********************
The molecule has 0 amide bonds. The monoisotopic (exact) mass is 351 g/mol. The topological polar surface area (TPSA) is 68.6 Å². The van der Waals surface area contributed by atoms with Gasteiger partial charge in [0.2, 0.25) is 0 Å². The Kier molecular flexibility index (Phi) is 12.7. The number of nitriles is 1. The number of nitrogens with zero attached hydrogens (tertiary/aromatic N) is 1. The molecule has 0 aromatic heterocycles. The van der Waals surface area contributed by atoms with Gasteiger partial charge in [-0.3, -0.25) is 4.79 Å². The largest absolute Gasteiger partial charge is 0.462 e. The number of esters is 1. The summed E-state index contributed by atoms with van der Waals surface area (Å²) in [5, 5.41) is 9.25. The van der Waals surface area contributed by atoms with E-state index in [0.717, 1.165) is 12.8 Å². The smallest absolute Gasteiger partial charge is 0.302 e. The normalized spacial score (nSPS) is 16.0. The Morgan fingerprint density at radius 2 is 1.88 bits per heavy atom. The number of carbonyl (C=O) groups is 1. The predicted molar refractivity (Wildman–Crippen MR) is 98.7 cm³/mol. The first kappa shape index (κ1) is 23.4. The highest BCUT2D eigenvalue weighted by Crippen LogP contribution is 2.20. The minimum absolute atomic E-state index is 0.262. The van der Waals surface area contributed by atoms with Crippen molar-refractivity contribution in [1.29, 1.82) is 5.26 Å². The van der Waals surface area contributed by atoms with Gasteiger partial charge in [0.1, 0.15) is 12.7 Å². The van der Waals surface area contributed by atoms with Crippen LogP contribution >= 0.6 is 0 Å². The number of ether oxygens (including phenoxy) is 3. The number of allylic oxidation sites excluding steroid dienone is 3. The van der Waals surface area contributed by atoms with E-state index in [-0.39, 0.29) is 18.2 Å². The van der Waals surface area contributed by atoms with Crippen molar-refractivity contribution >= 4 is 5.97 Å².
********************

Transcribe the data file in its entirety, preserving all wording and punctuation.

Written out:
The molecule has 0 amide bonds. The monoisotopic (exact) mass is 351 g/mol. The topological polar surface area (TPSA) is 68.6 Å². The van der Waals surface area contributed by atoms with Gasteiger partial charge in [0.2, 0.25) is 0 Å². The Kier molecular flexibility index (Phi) is 12.7. The number of nitriles is 1. The number of nitrogens with zero attached hydrogens (tertiary/aromatic N) is 1. The molecule has 0 aromatic heterocycles. The van der Waals surface area contributed by atoms with Gasteiger partial charge in [-0.3, -0.25) is 4.79 Å². The largest absolute Gasteiger partial charge is 0.462 e. The number of esters is 1. The summed E-state index contributed by atoms with van der Waals surface area (Å²) in [5, 5.41) is 9.25. The van der Waals surface area contributed by atoms with E-state index in [0.717, 1.165) is 12.8 Å². The smallest absolute Gasteiger partial charge is 0.302 e. The normalized spacial score (nSPS) is 16.0. The Morgan fingerprint density at radius 2 is 1.88 bits per heavy atom. The number of carbonyl (C=O) groups is 1. The predicted molar refractivity (Wildman–Crippen MR) is 98.7 cm³/mol. The first kappa shape index (κ1) is 23.4. The highest BCUT2D eigenvalue weighted by Crippen LogP contribution is 2.20. The minimum absolute atomic E-state index is 0.262. The van der Waals surface area contributed by atoms with Crippen molar-refractivity contribution in [1.29, 1.82) is 5.26 Å². The van der Waals surface area contributed by atoms with Gasteiger partial charge in [0.1, 0.15) is 12.7 Å². The van der Waals surface area contributed by atoms with Crippen LogP contribution >= 0.6 is 0 Å². The number of ether oxygens (including phenoxy) is 3. The number of allylic oxidation sites excluding steroid dienone is 3. The van der Waals surface area contributed by atoms with E-state index in [-0.39, 0.29) is 18.2 Å². The van der Waals surface area contributed by atoms with Crippen molar-refractivity contribution >= 4 is 5.97 Å².